It’s Banned Books Week. This week:
is an annual awareness campaign that celebrates the freedom to read, draws attention to banned and challenged books, and highlights persecuted individuals. The United States campaign “stresses the importance of ensuring the availability of those unorthodox or unpopular viewpoints to all who wish to read them” and the requirement to keep material publicly available so that people can develop their own conclusions and opinions. The international campaign notes individuals “persecuted because of the writings that they produce, circulate or read.”
You might also be interested in The Best Sites To Teach ELL’s About Libraries.
Here are my choices for The Best Resources For Banned Books Week (feel free to suggest more):
Here’s a great interactive infographic.
Here’s an infographic from the ACLU.
Here’s the official website of Banned Books Week.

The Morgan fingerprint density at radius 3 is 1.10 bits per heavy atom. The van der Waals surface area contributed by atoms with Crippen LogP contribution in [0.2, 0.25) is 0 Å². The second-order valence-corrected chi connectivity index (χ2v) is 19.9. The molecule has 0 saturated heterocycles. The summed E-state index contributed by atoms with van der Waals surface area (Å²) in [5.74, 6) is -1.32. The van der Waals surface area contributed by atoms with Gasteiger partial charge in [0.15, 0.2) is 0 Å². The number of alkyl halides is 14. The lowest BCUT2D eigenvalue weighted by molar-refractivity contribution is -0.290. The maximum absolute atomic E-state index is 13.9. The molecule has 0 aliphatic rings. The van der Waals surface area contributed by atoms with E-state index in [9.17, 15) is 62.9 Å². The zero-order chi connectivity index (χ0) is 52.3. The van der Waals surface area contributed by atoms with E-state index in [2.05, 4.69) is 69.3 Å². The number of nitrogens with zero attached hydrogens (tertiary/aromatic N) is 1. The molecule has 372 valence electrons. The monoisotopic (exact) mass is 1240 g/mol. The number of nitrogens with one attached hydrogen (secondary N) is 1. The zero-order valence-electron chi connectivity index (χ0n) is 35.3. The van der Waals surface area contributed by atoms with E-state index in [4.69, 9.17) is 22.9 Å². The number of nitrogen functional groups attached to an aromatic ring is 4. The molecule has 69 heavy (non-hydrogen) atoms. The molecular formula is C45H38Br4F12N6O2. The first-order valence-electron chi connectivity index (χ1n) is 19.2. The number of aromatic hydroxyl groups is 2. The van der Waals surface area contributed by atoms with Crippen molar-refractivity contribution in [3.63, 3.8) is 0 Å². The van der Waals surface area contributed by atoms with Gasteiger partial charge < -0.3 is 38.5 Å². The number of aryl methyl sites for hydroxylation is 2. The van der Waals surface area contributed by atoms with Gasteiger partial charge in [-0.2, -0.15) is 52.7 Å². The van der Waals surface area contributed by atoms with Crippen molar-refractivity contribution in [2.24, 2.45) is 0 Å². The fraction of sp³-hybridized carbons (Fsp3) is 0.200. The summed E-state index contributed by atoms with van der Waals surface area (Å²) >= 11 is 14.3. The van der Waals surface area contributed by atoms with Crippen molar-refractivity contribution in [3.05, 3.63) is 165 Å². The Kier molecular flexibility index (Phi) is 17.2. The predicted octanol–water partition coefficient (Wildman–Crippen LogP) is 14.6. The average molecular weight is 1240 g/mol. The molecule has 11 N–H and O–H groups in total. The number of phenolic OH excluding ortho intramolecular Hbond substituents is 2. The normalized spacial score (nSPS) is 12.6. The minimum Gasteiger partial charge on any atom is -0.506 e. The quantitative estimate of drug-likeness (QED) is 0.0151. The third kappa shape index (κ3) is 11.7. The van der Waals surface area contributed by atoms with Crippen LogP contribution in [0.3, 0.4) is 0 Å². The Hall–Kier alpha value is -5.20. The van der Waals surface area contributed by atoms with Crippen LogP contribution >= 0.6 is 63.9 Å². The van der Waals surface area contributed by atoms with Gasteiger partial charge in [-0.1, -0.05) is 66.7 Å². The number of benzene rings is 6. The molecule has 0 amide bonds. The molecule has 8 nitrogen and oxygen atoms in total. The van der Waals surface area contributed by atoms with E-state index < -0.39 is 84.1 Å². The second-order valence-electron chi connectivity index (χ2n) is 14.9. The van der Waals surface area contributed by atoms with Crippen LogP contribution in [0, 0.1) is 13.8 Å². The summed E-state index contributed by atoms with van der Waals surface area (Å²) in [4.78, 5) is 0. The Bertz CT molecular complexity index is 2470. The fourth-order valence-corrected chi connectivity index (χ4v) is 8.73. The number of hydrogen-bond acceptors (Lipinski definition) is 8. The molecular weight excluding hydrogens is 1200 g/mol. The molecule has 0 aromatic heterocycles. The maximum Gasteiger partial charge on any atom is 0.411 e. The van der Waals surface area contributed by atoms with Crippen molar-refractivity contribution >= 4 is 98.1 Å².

The American Library Association has a list of frequently challenged books.
— Larry Ferlazzo (@Larryferlazzo) September 23, 2014
— Int’l Reading Assoc (@IRAToday) September 23, 2014
19 Banned Books If They Were Made Appropriate is from BuzzFeed.
Banned Books By The Numbers (INFOGRAPHICS) is from The Huffington Post.
Censorship of books in US prisons and schools ‘widespread’ – report to UN is from The Guardian.
33 Must-Read Books To Celebrate Banned Books Week is from BuzzFeed.
Discrimination in Banned Books is a lesson plan from Teaching Tolerance.
Please include attribution to Readers.com with this graphic.
How Banning Books Marginalizes Children is from The Atlantic.
The top 10 books Americans tried to ban last year is from Quartz.
Older people and Republicans, threatening free speech is from The Washington Post.
Here’s an impressive interactive infographic on Banned Books.
Students: Have your parents, teachers or school administrators ever forbidden you from reading a book because they thought its content or characters were inappropriate for someone your age? #BannedBooksWeek https://t.co/chOwXJPpWO
— NYT Learning Network (@NYTimesLearning) September 25, 2019
It's Banned Books Week – and "most adults are now aware that attempting to keep children from reading Harry Potter is about as effective as banning air," writes Margaret Renkl. https://t.co/spXnxjDLQB
— The New York Times (@nytimes) September 23, 2019